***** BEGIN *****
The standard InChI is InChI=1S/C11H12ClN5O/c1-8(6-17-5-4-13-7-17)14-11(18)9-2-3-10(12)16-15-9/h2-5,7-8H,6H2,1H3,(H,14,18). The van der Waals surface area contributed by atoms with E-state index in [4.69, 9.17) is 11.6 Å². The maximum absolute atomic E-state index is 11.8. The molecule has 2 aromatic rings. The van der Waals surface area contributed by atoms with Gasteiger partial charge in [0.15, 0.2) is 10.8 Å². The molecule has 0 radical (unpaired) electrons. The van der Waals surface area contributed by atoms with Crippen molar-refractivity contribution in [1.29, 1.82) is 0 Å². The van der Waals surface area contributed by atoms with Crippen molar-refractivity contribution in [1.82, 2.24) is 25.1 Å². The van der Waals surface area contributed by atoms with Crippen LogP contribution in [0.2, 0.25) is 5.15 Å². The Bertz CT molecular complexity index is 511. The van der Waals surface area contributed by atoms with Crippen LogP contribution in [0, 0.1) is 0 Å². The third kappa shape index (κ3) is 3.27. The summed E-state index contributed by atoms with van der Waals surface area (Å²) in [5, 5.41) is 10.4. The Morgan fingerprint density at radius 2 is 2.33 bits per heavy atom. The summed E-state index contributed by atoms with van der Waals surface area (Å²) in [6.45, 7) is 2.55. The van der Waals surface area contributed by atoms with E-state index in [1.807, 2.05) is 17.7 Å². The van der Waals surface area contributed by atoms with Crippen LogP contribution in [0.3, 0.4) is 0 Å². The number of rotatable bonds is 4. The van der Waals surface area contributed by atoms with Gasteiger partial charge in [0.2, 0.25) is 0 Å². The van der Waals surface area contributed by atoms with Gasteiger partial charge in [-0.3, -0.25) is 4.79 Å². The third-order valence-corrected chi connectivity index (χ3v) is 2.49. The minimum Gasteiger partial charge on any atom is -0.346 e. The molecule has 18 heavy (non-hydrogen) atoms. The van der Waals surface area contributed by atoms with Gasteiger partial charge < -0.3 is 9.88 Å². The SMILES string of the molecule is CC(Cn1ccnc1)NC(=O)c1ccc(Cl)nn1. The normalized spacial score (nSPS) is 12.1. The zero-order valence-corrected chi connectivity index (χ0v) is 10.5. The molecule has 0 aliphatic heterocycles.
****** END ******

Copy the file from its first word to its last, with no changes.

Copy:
The standard InChI is InChI=1S/C11H12ClN5O/c1-8(6-17-5-4-13-7-17)14-11(18)9-2-3-10(12)16-15-9/h2-5,7-8H,6H2,1H3,(H,14,18). The van der Waals surface area contributed by atoms with E-state index in [4.69, 9.17) is 11.6 Å². The maximum absolute atomic E-state index is 11.8. The molecule has 2 aromatic rings. The van der Waals surface area contributed by atoms with Gasteiger partial charge in [0.15, 0.2) is 10.8 Å². The molecule has 0 radical (unpaired) electrons. The van der Waals surface area contributed by atoms with Crippen molar-refractivity contribution in [1.29, 1.82) is 0 Å². The van der Waals surface area contributed by atoms with Crippen molar-refractivity contribution in [1.82, 2.24) is 25.1 Å². The van der Waals surface area contributed by atoms with Crippen LogP contribution in [0.2, 0.25) is 5.15 Å². The Bertz CT molecular complexity index is 511. The van der Waals surface area contributed by atoms with Crippen LogP contribution in [0, 0.1) is 0 Å². The third kappa shape index (κ3) is 3.27. The summed E-state index contributed by atoms with van der Waals surface area (Å²) in [5, 5.41) is 10.4. The Morgan fingerprint density at radius 2 is 2.33 bits per heavy atom. The summed E-state index contributed by atoms with van der Waals surface area (Å²) in [6.45, 7) is 2.55. The van der Waals surface area contributed by atoms with E-state index in [1.807, 2.05) is 17.7 Å². The van der Waals surface area contributed by atoms with Crippen LogP contribution in [0.3, 0.4) is 0 Å². The number of rotatable bonds is 4. The van der Waals surface area contributed by atoms with Gasteiger partial charge in [0.2, 0.25) is 0 Å². The van der Waals surface area contributed by atoms with Gasteiger partial charge in [-0.3, -0.25) is 4.79 Å². The third-order valence-corrected chi connectivity index (χ3v) is 2.49. The minimum Gasteiger partial charge on any atom is -0.346 e. The molecule has 18 heavy (non-hydrogen) atoms. The van der Waals surface area contributed by atoms with Gasteiger partial charge < -0.3 is 9.88 Å². The SMILES string of the molecule is CC(Cn1ccnc1)NC(=O)c1ccc(Cl)nn1. The normalized spacial score (nSPS) is 12.1. The zero-order valence-corrected chi connectivity index (χ0v) is 10.5. The molecule has 0 aliphatic heterocycles.